On the other hand, languages representing the “missing /p/” pattern occur with a much more clustered distribution, with a predominant cluster in Africa north of the equator, especially around the margins of the Sahara desert, in languages from all three of the major language families present in the area (Niger-Congo, Nilo-Saharan and Afro-Asiatic). Only a few cases occur outside this area, most notably a small group in New Guinea. The African concentration weakens the assumption that there are similarly general principles working against the combination of bilabial place and voicelessness as is the case for the combination of velar place and voicing — note that the proposed aerodynamic explanation for “missing /p/” appears invalid. Instead, it suggests that one or more areal factors may have operated to favor the initiation and/or spread of this pattern within the circum-Saharan zone.
These areal factors may have been as subtle as the convergence on a regional norm for pronunciation of /p/-sounds. Imagine that voiceless plosives came to be typically pronounced with aspiration, that is, with the voiceless air flow continuing for some time after the closure has been released, as if pronouncing /h/ after /p, t, k/. Because when a stop closure is released the lips separate more quickly than happens with the other articulators, the noise generated by the release itself is shorter and less easy to distinguish from the noise of the following aspiration in /ph/ than is the case with /th/ or /kh/. Hence only the sound of /h/, or a sound reminiscent of a labial fricative such as /f/, might be identified by a listener (compare Ancient Greek /ph/ as the source of /f/ in modern words such as ‘phonetics’), and the pronunciation norm would again change.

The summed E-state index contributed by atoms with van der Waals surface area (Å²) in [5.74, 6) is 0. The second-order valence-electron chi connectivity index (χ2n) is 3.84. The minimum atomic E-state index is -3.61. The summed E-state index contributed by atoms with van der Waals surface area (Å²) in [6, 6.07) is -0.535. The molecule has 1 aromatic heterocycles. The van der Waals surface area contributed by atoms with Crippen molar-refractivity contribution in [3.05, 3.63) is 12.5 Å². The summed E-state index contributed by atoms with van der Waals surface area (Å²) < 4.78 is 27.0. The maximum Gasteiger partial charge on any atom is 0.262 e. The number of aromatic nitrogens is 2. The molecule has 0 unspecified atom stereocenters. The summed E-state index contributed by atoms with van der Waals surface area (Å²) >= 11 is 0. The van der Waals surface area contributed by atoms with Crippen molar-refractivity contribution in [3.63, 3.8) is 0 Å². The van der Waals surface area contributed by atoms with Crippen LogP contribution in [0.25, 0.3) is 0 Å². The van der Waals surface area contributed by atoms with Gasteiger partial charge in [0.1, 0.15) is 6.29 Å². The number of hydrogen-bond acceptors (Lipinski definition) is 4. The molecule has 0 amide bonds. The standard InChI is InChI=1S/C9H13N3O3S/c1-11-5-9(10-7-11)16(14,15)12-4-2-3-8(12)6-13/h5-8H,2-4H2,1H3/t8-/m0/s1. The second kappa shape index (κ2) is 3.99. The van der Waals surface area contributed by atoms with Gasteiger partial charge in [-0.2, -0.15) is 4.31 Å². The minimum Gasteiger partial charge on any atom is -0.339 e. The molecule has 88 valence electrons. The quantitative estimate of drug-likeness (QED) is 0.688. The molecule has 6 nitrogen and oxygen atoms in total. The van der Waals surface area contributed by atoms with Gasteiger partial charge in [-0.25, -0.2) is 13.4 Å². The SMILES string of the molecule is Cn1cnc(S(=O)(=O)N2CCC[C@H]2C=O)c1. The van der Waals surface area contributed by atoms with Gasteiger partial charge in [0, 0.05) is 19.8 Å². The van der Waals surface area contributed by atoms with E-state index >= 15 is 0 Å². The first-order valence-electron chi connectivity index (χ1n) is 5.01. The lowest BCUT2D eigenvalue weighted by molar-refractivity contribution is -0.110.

It is also possible to speculate on roles for more straighforwardly social factors, such as the prestige of Arabic — a “missing /p/” language — over much of this area for centuries, or the potential impact of cosmetic modification of the lips, practiced in historic times among quite a number of the peoples of the Sahel, of the northern margins of the tropical rain forest, and into the Ethiopian highlands.
A more detailed description of plosive systems and the gaps in their structures would take into account matters such as where these sounds occur within the structure of words, the relative frequency of different plosives in the lexicon, or their relation to other sounds not considered here. However, the narrow perspective of the present analysis is sufficient to suggest that a useful distinction can be drawn between the very general factors tending to exclude /g/ from consonant inventories, and the more locale- or language-specific ones tending to exclude /p/ from consonant inventories.